The Bernie Sanders-Hillary Clinton War Of Words Just Got A Whole Lot Uglier
The race for the Democratic presidential nomination has been heating up since Vermont Senator Bernie Sanders won the Wisconsin primary on Tuesday. Until very recently, the Democratic candidates — Sanders and former Secretary of State Hillary Clinton — have generally respectfully avoided attacking each other. It's a stark contrast with the vitriolic Republican campaigns. In fact, for a while, Clinton stopped mentioning Sanders altogether, instead focusing on Donald Trump as if she had already won the nomination. However, this polite campaigning is over (for Sanders, at least). On Wednesday, Sanders questioned whether Clinton is qualified to be president.
At a Wednesday event in Philadelphia, Sanders said of his opponent,
Secretary Clinton appears to be getting a little bit nervous, and she has been saying lately that she thinks that I am 'not qualified' to be president. Well, let me, let me just say in response to Secretary Clinton: I don't believe that she is 'qualified' if she is, through her super PAC, taking tens of millions of dollars in special interest funds. I don't think that you are 'qualified' if you get $15 million from Wall Street through your super PAC. I don't think you are 'qualified' if you have voted for the disastrous War in Iraq. I don't think you are 'qualified' if you have supported virtually every disastrous trade agreement which has cost us millions of decent-paying jobs.
Though he phrased his statement as a response to a comment by his opponent, the Clinton campaign is clear that no such comment exists. Clinton has not said that Sanders is not qualified to be president. Rather, CNN reported that in a Wednesday morning MSNBC interview, Clinton merely said that voters need to "ask themselves can [Sanders] deliver what he's talking about."
In a Twitter response to Sanders' statement, Clinton's press secretary both refuted his claim and said that Sanders has disrupted the heretofore respectful tone of the Democratic race.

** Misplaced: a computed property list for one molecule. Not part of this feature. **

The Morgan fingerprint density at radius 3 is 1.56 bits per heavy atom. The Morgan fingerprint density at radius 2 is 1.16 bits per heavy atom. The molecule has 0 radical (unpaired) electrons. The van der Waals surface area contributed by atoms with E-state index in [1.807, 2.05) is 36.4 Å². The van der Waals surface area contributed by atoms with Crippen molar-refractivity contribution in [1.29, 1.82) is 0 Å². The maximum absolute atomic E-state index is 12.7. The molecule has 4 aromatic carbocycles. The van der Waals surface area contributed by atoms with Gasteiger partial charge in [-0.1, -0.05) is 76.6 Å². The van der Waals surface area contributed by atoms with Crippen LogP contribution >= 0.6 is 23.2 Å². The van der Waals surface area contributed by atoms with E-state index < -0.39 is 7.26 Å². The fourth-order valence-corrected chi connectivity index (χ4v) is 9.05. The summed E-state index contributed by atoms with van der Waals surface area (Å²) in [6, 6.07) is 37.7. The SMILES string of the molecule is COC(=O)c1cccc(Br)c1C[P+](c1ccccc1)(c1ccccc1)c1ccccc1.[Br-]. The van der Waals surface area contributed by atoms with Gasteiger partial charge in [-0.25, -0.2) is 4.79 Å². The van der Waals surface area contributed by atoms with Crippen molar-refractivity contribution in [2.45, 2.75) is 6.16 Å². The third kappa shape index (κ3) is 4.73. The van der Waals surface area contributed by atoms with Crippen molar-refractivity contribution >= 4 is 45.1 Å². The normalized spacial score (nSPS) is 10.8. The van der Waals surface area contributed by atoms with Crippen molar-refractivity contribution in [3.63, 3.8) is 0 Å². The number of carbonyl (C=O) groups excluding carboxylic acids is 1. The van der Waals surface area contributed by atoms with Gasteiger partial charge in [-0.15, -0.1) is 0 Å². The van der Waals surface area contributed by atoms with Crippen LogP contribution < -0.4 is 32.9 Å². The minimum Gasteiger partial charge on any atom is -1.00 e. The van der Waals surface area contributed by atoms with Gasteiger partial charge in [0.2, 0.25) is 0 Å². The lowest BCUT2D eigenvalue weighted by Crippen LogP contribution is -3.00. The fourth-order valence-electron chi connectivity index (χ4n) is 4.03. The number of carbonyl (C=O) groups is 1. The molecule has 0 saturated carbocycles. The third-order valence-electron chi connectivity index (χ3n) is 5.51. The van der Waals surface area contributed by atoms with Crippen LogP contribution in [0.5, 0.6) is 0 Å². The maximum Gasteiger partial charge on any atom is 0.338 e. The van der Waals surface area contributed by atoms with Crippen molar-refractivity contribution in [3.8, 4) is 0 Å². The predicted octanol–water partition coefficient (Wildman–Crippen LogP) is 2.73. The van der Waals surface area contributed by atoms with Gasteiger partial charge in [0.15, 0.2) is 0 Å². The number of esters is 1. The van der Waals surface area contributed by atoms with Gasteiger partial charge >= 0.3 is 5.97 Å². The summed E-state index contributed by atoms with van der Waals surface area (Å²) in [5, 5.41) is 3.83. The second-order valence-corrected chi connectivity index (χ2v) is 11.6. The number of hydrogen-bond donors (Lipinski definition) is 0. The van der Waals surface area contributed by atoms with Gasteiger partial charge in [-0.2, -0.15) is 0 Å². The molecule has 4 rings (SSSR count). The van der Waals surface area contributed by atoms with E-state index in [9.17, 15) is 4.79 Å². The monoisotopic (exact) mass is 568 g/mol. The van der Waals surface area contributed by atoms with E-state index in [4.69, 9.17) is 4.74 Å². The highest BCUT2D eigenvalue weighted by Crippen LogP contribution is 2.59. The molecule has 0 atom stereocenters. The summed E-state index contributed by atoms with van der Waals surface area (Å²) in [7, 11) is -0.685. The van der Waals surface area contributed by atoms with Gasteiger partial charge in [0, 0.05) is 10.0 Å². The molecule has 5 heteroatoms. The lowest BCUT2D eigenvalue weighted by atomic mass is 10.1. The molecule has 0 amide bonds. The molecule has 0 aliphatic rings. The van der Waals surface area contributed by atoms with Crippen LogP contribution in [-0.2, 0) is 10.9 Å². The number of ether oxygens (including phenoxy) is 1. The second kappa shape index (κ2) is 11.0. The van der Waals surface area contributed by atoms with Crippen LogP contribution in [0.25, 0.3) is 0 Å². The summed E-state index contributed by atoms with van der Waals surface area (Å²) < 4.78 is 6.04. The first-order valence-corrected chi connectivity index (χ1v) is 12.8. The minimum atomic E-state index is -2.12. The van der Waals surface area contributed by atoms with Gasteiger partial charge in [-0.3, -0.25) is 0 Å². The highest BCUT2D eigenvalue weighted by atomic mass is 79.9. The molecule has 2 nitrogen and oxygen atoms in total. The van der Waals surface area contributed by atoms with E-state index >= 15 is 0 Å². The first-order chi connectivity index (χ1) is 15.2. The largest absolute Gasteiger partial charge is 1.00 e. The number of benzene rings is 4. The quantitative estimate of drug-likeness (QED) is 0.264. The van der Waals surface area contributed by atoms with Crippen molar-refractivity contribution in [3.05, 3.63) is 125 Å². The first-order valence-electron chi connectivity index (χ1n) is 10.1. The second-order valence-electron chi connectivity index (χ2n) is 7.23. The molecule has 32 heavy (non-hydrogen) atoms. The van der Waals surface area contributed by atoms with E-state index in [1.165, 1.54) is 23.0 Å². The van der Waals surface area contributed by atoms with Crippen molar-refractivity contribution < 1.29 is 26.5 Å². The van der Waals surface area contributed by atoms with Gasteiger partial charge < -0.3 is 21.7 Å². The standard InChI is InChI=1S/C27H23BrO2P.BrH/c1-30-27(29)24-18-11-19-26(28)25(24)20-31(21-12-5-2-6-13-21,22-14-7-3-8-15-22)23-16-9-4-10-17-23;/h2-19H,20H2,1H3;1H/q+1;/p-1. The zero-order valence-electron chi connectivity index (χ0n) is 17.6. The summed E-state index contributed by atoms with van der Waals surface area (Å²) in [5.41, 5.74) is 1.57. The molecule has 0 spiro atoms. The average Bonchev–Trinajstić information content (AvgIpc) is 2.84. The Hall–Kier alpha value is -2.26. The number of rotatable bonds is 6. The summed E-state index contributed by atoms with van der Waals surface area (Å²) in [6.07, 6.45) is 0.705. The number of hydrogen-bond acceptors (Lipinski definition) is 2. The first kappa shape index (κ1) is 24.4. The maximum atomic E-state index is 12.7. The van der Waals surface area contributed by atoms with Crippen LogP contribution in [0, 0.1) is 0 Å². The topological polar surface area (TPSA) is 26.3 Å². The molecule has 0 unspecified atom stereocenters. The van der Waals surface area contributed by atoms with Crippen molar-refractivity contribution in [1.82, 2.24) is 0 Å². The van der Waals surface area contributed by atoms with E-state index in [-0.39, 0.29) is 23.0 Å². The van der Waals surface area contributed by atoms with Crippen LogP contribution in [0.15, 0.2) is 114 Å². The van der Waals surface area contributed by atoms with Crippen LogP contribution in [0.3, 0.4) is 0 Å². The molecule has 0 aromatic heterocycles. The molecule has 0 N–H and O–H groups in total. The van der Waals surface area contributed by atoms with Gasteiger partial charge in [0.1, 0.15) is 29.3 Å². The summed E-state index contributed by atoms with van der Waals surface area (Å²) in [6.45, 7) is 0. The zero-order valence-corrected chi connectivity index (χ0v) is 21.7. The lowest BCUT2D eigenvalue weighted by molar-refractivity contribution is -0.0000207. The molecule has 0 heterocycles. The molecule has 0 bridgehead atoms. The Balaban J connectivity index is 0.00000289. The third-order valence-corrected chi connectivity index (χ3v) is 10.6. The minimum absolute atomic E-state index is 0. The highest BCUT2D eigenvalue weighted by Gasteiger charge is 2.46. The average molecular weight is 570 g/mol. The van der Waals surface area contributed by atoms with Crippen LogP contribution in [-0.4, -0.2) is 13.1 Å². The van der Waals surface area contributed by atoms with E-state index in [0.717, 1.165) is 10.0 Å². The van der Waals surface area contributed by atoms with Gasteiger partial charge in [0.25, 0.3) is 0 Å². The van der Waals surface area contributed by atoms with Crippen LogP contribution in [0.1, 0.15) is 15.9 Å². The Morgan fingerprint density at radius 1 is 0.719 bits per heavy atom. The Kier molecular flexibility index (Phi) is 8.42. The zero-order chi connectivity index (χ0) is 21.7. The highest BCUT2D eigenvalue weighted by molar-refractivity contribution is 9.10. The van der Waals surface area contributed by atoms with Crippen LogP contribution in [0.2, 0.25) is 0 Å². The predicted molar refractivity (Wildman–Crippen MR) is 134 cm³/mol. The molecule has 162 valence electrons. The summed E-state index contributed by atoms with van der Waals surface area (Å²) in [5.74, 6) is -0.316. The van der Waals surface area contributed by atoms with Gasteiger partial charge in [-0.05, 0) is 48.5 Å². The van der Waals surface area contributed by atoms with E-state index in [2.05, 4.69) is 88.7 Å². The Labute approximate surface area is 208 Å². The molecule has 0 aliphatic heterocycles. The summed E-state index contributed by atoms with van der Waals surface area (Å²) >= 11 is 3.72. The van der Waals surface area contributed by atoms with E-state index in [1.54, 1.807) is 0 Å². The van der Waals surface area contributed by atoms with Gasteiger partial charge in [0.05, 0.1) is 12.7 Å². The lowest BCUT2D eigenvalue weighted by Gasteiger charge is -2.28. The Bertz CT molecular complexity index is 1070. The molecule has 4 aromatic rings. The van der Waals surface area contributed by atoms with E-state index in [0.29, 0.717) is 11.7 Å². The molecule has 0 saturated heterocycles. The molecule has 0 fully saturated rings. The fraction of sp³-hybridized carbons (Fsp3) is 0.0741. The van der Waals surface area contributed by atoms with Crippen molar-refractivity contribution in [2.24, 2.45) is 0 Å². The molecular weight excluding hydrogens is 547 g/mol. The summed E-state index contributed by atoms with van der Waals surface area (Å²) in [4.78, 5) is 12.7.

It seems as if Sanders has adopted the kind of rhetoric that some of his fans use on social media. Sanders supporters can be notoriously vitriolic against Clinton online. Instead of merely showing support for Sanders, they post statuses attacking Clinton. In fact, Sanders' comment was fodder for his supporters — #HillaryNotQualified has become a popular hashtag.
However, Clinton is not matching Sanders' new tone. Instead, she has proved that she plans to continue to treat her opponent respectfully. At a Thursday morning event in the Bronx, Clinton responded to Sanders' allegations about her qualifications, telling journalists, "I don’t know why he’s saying that, but I will take Bernie Sanders over Donald Trump or Ted Cruz anytime." It looks like Clinton cannot be deterred — she wants to focus on keeping a Republican out of the White House, not on attacking her suddenly adversarial opponent.
Clinton's social media supporters are also continuing their respectful support while fighting back against allegations against their candidate of choice, using the hashtag #HillarySoQualified.
Clinton is well aware of Sanders' habit of attacking other Democrats. In fact, Politico 's "Off Message" podcast released an interview with Clinton — just hours before Sanders' infamous statement — in which she suggested Sanders focus his attacks on other opponents: “I know that Sen. Sanders spends a lot of time attacking my husband, attacking President Obama. I rarely hear him say anything negative about George W. Bush, who I think wrecked our economy,” Clinton said. Again, Clinton proved that she believes that her opponent is not focusing on the people whose message and actions need to be called into question — in her belief the Republicans.
Clinton seems to know she is an irrefutably qualified candidate, but she doesn't want to waste time questioning Sanders' qualifications or engaging in his Democrat-on-Democrat attacks.